Top 10 safe chemical reactions
Easy experiments to do at home
There are several chemical reactions you can safely and easily perform at home. The following experiments are generally easy to find supplies for, easy to implement, and safe with the observance of basic precautions. Which of these will end up on your to-do list?
1 — “Sugar snake”
This demonstration is likely the most spectacular experiment among safe chemical reactions. You’ll need a fire-resistant slab, a tablet of solid fuel, and two tablets of calcium gluconate (most likely available at your local pharmacy). The experiment is simple. Set the solid fuel on the tile and ignite it, then use tweezers to add two tablets of calcium gluconate. Observe as the substance twists and morphs into long ribbons that resemble snakes. This reaction has a simple explanation: as the calcium gluconate burns, it releases carbon dioxide, which fills and drastically increases the volume of the burnt substance.
2 — Copper(II) hydroxide and glucose
To conduct this experiment, you’ll need copper(II) sulfate, an alkali solution of sodium hydroxide (sold in hardware stores), and a glucose solution (sold in pharmacies). Mixing copper(II) sulfate and sodium hydroxide will yield a blue precipitate. Gradually adding glucose and heating will cause the blue precipitate to disappear, and the solution will turn first yellow, then red.
3 — Chemical lamp
You’ll need a transparent bottle, water, sunflower oil, an aspirin, and red or blue food coloring. To make the lamp, mix the sunflower oil and water in the bottle. Pour the food coloring into the emulsion and add the aspirin. Colored flakes will rise to the surface of the emulsion without mixing with the oil. If you shine a light through the solution in the dark, the lamp will glow a mesmerizing red or blue.
4 — Green flame
Be sure to wear gloves and observe specific precautions when working with sulfuric and boric acids. Boric acid crystals can be purchased at your local pharmacy. This reaction requires boric acid crystals, ethyl alcohol, porcelain, a heat-resistant cup, and several drops of sulfuric acid. Start by adding ethyl alcohol to a porcelain cup containing boric acid crystals. Then add two drops of sulfuric acid and set fire to the solution. The flame will turn green due to the combustion of a compound of ethyl alcohol and boric acid – so-called triethyl borate. This process can be illustrated with two chemical reactions:
3С₂Н₅ОН + Н₃ВО₃ = (С₂Н₅О)₃В + 3Н₂О
2(С₂Н₅О)₃В + 18О₂ = В₂О₃ + 12СО₂ + 15Н₂О
Warning! Do not handle sodium tetraborate if pregnant!
5 — Making an iron nail “copper”
For this experiment, you’ll need a copper wire, an iron nail, acetic acid (vinegar), table salt, and baking soda. First, mix the vinegar with the salt and immerse an iron nail in the solution. Then, clean the surface of the copper wire with baking soda and place it in the solution. Wait for half an hour and retrieve the iron nail, which should now be covered in copper. This occurs via two reactions: the reaction of copper with acetic acid in the presence of atmospheric oxygen, and the substitution of the obtained copper acetate with iron acetate.
6 — Non-flammable money
Apply some potassium alum solution to a banknote. Place the treated bill in a paper envelope, hold the envelope with tweezers, and set fire to it. The envelope will burn, but the banknote will remain unscathed. The money doesn’t burn due to the alum, which itself does not burn, and doesn’t allow the bill to burn.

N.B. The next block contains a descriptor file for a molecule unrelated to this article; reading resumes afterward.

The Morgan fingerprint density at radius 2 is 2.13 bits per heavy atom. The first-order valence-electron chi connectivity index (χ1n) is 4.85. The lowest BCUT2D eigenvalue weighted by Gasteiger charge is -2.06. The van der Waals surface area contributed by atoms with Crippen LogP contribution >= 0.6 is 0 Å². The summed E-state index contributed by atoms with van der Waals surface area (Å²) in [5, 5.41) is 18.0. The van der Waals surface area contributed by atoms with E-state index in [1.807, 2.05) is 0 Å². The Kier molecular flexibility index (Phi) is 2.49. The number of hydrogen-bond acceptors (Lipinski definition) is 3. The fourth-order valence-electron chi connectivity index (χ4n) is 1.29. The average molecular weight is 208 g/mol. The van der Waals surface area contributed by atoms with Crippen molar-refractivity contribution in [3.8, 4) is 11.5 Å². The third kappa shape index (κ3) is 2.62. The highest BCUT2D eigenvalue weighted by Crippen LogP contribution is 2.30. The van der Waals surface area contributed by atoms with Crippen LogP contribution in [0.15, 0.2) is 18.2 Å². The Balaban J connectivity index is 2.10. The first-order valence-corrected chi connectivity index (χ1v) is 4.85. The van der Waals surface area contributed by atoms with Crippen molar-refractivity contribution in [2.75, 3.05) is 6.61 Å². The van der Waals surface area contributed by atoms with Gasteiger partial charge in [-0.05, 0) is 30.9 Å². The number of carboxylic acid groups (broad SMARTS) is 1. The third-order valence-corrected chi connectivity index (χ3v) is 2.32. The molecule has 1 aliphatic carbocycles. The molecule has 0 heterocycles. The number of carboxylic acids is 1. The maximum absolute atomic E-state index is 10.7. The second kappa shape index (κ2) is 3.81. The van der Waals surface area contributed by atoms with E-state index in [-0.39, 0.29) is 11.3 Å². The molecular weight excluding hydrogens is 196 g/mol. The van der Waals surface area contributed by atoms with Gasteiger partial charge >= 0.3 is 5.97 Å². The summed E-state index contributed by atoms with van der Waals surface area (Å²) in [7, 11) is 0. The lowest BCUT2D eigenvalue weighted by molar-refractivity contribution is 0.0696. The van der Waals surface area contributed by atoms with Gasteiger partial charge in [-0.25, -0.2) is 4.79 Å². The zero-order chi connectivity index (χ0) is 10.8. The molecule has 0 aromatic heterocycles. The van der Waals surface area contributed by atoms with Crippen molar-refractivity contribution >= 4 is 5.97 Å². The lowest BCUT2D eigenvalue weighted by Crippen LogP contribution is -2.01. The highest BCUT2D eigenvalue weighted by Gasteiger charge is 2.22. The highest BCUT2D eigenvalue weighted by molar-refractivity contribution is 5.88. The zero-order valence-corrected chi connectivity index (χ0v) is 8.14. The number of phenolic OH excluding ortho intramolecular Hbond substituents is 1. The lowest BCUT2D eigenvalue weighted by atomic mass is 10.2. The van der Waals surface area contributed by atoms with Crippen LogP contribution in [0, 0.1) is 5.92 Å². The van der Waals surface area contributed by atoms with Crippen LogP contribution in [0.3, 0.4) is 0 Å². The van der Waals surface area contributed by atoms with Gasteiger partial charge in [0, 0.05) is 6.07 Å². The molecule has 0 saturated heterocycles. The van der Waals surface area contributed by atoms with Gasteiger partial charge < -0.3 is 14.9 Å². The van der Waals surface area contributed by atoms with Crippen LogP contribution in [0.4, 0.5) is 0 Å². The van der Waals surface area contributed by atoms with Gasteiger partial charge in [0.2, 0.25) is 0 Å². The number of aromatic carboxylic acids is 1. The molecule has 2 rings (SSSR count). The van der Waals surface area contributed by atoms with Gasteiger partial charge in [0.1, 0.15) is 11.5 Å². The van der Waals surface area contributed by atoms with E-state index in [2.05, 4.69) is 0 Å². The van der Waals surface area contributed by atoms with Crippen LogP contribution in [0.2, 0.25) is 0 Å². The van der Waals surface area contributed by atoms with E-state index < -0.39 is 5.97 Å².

7 — Non-flammable money (2)
To conduct this experiment, you’ll need to mix half a glass of 96% ethyl alcohol and half a glass of water, then dissolve a pinch of salt in the resulting solution. Use tweezers to dip a banknote in the solution for a few seconds, then take it out and and set fire to it with a lighter. The ethyl alcohol coating the bill will burn away, while the sodden banknote will remain unharmed. Once it dries out, you can use it just as you normally would!
8 — Starch and iodine
To conduct this experiment, you’ll need a heat-resistant flask, 20 g of starch, and 5 drops of iodine solution. Mix the starch with water, then add the iodine solution. At room temperature, the solution turns dark blue. If you heat the obtained solution on an electric stove, it will turn colorless once again. This reaction can serve to prove that starch can form a compound with an iodine solution. As the solution of iodine and starch is unstable, the starch reforms when heat is applied, and the free iodine evaporates. Look here for more interesting experiments with starch.
9 — Potassium permanganate and hydrogen peroxide
First, pulverize a tablet of UHP (hydrogen peroxide - urea) and transfer the powder to a glass jar. Add liquid soap and water. Next, prepare an aqueous solution of potassium permanganate. Pour the potassium permanganate solution into the glass jar with soap and hydrogen peroxide. Observe the violent oxidation-reduction reaction and the formation of pink foam. This reaction releases oxygen, which fills the liquid soap with gas bubbles and helps create foam. The chemical reaction takes place according to the equation:
4KMnO₄ + 4H₂O₂ = 4MnO₂ + 5O₂↑+ 2H₂O + 4KOH
We should note that you absolutely should not touch the alkaline solution obtained in the reaction.
10 — Baking soda and acetic acid
To initiate the reaction, pour 20 g of baking soda into a glass jar and add 50 mL of acetic acid. The baking soda will start to foam, releasing carbon dioxide. The reaction takes place according to the equation:
NaHCO₃ + CH₃COOH = CH₃COONa + H₂О + CO₂↑